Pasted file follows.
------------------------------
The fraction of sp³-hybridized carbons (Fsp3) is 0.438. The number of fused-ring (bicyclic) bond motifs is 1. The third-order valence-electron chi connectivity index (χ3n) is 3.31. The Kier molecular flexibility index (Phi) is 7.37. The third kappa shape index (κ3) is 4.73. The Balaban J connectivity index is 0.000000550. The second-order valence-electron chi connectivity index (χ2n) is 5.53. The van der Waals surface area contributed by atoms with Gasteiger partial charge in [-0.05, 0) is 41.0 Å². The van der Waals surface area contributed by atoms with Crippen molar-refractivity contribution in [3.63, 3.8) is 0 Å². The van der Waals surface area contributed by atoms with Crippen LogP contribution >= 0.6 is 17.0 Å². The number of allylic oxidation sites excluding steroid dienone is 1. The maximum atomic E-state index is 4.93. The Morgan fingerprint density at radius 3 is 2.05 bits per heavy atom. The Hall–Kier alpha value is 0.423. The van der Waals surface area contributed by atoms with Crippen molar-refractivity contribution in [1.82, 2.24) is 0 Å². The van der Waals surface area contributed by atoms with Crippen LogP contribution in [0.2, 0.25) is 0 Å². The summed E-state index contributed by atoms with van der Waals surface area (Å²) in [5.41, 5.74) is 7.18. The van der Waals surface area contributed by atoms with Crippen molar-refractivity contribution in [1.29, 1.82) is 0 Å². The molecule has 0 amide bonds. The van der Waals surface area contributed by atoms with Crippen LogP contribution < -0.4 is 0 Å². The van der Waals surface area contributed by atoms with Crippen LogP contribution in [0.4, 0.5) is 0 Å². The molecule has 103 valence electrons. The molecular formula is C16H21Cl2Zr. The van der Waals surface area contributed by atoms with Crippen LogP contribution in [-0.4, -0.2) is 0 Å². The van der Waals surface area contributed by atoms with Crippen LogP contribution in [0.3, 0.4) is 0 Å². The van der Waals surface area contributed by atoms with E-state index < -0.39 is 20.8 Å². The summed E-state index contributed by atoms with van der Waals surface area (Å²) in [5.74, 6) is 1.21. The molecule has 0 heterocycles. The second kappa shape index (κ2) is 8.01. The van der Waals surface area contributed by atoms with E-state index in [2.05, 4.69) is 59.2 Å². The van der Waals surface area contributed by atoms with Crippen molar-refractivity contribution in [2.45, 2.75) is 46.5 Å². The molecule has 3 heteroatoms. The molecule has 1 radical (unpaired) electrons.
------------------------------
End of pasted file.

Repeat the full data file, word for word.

The fraction of sp³-hybridized carbons (Fsp3) is 0.438. The number of fused-ring (bicyclic) bond motifs is 1. The third-order valence-electron chi connectivity index (χ3n) is 3.31. The Kier molecular flexibility index (Phi) is 7.37. The third kappa shape index (κ3) is 4.73. The Balaban J connectivity index is 0.000000550. The second-order valence-electron chi connectivity index (χ2n) is 5.53. The van der Waals surface area contributed by atoms with Gasteiger partial charge in [-0.05, 0) is 41.0 Å². The van der Waals surface area contributed by atoms with Crippen molar-refractivity contribution in [3.63, 3.8) is 0 Å². The van der Waals surface area contributed by atoms with Crippen LogP contribution >= 0.6 is 17.0 Å². The number of allylic oxidation sites excluding steroid dienone is 1. The maximum atomic E-state index is 4.93. The Morgan fingerprint density at radius 3 is 2.05 bits per heavy atom. The Hall–Kier alpha value is 0.423. The van der Waals surface area contributed by atoms with Crippen molar-refractivity contribution in [1.82, 2.24) is 0 Å². The van der Waals surface area contributed by atoms with Crippen LogP contribution in [0.2, 0.25) is 0 Å². The summed E-state index contributed by atoms with van der Waals surface area (Å²) in [5.41, 5.74) is 7.18. The van der Waals surface area contributed by atoms with Crippen molar-refractivity contribution in [1.29, 1.82) is 0 Å². The molecule has 0 amide bonds. The van der Waals surface area contributed by atoms with Crippen LogP contribution < -0.4 is 0 Å². The van der Waals surface area contributed by atoms with Crippen LogP contribution in [0.4, 0.5) is 0 Å². The molecule has 103 valence electrons. The molecular formula is C16H21Cl2Zr. The van der Waals surface area contributed by atoms with Crippen LogP contribution in [-0.4, -0.2) is 0 Å². The van der Waals surface area contributed by atoms with Crippen LogP contribution in [0.3, 0.4) is 0 Å². The van der Waals surface area contributed by atoms with E-state index < -0.39 is 20.8 Å². The summed E-state index contributed by atoms with van der Waals surface area (Å²) in [5.74, 6) is 1.21. The molecule has 0 heterocycles. The second kappa shape index (κ2) is 8.01. The van der Waals surface area contributed by atoms with E-state index in [2.05, 4.69) is 59.2 Å². The van der Waals surface area contributed by atoms with Crippen molar-refractivity contribution in [2.45, 2.75) is 46.5 Å². The molecule has 3 heteroatoms. The molecule has 1 radical (unpaired) electrons.